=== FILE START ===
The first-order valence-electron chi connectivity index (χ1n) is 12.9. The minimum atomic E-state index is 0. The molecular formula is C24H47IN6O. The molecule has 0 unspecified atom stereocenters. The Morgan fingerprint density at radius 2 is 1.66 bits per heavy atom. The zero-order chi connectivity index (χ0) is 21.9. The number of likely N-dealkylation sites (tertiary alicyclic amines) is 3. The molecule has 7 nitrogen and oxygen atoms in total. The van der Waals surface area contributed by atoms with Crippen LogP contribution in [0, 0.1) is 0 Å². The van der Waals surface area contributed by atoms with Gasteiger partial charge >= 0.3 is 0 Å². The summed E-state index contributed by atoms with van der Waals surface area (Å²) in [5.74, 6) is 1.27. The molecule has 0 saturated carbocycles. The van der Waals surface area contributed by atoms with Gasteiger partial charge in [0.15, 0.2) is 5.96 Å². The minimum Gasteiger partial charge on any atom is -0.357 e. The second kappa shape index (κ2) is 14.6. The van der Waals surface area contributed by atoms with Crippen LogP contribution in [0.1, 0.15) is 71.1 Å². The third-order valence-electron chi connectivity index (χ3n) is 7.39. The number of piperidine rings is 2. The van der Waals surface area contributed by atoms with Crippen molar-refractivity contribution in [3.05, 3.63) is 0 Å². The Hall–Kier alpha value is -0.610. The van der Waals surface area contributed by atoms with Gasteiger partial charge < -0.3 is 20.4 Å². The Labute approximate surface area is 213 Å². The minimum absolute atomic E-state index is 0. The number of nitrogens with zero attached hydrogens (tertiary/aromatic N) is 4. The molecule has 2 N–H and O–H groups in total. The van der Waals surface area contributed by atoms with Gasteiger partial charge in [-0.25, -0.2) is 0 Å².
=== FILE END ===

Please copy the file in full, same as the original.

The first-order valence-electron chi connectivity index (χ1n) is 12.9. The minimum atomic E-state index is 0. The molecular formula is C24H47IN6O. The molecule has 0 unspecified atom stereocenters. The Morgan fingerprint density at radius 2 is 1.66 bits per heavy atom. The zero-order chi connectivity index (χ0) is 21.9. The number of likely N-dealkylation sites (tertiary alicyclic amines) is 3. The molecule has 7 nitrogen and oxygen atoms in total. The van der Waals surface area contributed by atoms with Crippen LogP contribution in [0, 0.1) is 0 Å². The van der Waals surface area contributed by atoms with Gasteiger partial charge >= 0.3 is 0 Å². The summed E-state index contributed by atoms with van der Waals surface area (Å²) in [5.74, 6) is 1.27. The molecule has 0 saturated carbocycles. The van der Waals surface area contributed by atoms with Gasteiger partial charge in [0.15, 0.2) is 5.96 Å². The minimum Gasteiger partial charge on any atom is -0.357 e. The second kappa shape index (κ2) is 14.6. The van der Waals surface area contributed by atoms with Crippen LogP contribution in [0.1, 0.15) is 71.1 Å². The third-order valence-electron chi connectivity index (χ3n) is 7.39. The number of piperidine rings is 2. The van der Waals surface area contributed by atoms with Crippen molar-refractivity contribution in [3.05, 3.63) is 0 Å². The Hall–Kier alpha value is -0.610. The van der Waals surface area contributed by atoms with Gasteiger partial charge < -0.3 is 20.4 Å². The Labute approximate surface area is 213 Å². The minimum absolute atomic E-state index is 0. The number of nitrogens with zero attached hydrogens (tertiary/aromatic N) is 4. The molecule has 2 N–H and O–H groups in total. The van der Waals surface area contributed by atoms with Gasteiger partial charge in [-0.25, -0.2) is 0 Å².